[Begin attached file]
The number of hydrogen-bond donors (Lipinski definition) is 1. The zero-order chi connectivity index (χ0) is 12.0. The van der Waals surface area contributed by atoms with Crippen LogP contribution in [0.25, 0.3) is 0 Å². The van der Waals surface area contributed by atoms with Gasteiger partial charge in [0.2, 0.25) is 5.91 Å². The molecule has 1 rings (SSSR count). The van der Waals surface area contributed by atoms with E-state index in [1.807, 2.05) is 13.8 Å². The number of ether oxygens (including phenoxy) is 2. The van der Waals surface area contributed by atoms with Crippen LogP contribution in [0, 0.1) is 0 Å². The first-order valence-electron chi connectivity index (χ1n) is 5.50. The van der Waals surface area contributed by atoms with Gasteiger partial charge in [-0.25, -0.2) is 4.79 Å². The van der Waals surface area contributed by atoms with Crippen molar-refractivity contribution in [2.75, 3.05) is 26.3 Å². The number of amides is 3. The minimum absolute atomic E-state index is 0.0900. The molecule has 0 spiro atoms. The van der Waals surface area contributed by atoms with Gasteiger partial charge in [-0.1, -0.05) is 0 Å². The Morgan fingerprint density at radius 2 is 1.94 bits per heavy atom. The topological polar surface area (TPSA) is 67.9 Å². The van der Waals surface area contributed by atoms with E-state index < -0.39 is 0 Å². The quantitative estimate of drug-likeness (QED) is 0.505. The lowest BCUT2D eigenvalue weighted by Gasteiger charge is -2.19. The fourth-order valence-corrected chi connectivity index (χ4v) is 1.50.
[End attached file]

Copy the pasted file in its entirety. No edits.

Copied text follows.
The number of hydrogen-bond donors (Lipinski definition) is 1. The zero-order chi connectivity index (χ0) is 12.0. The van der Waals surface area contributed by atoms with Crippen LogP contribution in [0.25, 0.3) is 0 Å². The van der Waals surface area contributed by atoms with Gasteiger partial charge in [0.2, 0.25) is 5.91 Å². The molecule has 1 rings (SSSR count). The van der Waals surface area contributed by atoms with E-state index in [1.807, 2.05) is 13.8 Å². The number of ether oxygens (including phenoxy) is 2. The van der Waals surface area contributed by atoms with Crippen LogP contribution in [0, 0.1) is 0 Å². The first-order valence-electron chi connectivity index (χ1n) is 5.50. The van der Waals surface area contributed by atoms with Gasteiger partial charge in [-0.25, -0.2) is 4.79 Å². The van der Waals surface area contributed by atoms with Crippen molar-refractivity contribution in [2.75, 3.05) is 26.3 Å². The number of amides is 3. The minimum absolute atomic E-state index is 0.0900. The molecule has 0 spiro atoms. The van der Waals surface area contributed by atoms with Gasteiger partial charge in [-0.1, -0.05) is 0 Å². The Morgan fingerprint density at radius 2 is 1.94 bits per heavy atom. The topological polar surface area (TPSA) is 67.9 Å². The van der Waals surface area contributed by atoms with E-state index < -0.39 is 0 Å². The quantitative estimate of drug-likeness (QED) is 0.505. The lowest BCUT2D eigenvalue weighted by Gasteiger charge is -2.19. The fourth-order valence-corrected chi connectivity index (χ4v) is 1.50.